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World Vision reverses decision, calls intention to work with LGBT people a "mistake"

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Just 48 hours after announcing that it was planning to include legally married Christian LGBT people for employment, the ecumenical Christian charity World Vision announced that they would reverse that decision and revert to their previous policy of not employing LGBT people.

The reversal came after several high profile activists (who are featured as a part of GLAAD's Commentator Accountability Project) railed against the change in policy. Right Wing Watch has a roundup. 

Bryan Fischer: "World Vision long ago abandoned evangelism, as a condition of accepting money from the federal government. Now they have abandoned morality as well. Is there now anything, anything at all, that makes this an organization worthy of evangelical support?"

Michael Brown: "Let it be stated plainly to the leadership and board of directors of World Vision U.S.: The Lord Jesus is no longer central in the corporate life of your organization. You have denied his lordship by your actions."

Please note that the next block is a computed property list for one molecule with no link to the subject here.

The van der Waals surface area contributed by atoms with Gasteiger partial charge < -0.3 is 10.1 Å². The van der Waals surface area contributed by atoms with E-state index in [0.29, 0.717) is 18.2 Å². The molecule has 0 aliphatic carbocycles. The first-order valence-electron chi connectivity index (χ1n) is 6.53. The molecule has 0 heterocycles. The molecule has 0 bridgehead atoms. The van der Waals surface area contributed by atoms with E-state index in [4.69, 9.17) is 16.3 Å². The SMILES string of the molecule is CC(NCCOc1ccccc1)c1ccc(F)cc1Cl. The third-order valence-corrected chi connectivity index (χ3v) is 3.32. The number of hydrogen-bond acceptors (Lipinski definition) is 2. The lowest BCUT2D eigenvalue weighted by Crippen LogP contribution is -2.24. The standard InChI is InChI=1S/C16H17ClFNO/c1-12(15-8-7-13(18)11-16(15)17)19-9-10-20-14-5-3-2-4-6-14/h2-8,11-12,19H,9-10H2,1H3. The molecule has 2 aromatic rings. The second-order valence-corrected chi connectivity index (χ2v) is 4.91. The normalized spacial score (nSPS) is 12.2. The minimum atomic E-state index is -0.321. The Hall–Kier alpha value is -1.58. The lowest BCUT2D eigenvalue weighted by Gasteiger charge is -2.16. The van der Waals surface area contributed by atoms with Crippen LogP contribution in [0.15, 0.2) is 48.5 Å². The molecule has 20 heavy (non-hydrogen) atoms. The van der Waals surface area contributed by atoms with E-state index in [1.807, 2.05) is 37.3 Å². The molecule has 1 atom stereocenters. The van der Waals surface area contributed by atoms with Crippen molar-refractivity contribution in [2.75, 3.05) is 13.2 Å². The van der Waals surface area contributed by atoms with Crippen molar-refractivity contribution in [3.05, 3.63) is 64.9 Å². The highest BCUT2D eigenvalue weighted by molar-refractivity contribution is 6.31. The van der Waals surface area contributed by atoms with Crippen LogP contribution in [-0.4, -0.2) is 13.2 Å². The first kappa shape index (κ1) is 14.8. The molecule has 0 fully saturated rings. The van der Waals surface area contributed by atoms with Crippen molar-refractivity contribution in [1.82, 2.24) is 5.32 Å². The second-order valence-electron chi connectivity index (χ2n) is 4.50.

Franklin Graham: "World Vision maintains that their decision is based on unifying the church – which I find offensive – as if supporting sin and sinful behavior can unite the church. From the Old Testament to the New Testament, the Scriptures consistently teach that marriage is between a man and woman and any other marriage relationship is sin.”

Matt Barber: “This very dramatic, counter-biblical, apostate move by World Vision shows where they stand. They have destroyed their credibility as a Christian organization with one fell swoop – and it’s heart-wrenching."

Peter LaBarbara: "World Vision’s sellout is part of a disturbing trend in evangelicalism to capitulate in the Culture War over homosexuality–while the pro-LGBT lobby only ramps up its advocacy of sexually immoral laws and corporate policies."

Albert Mohler: "The shift announced yesterday by World Vision points to disaster."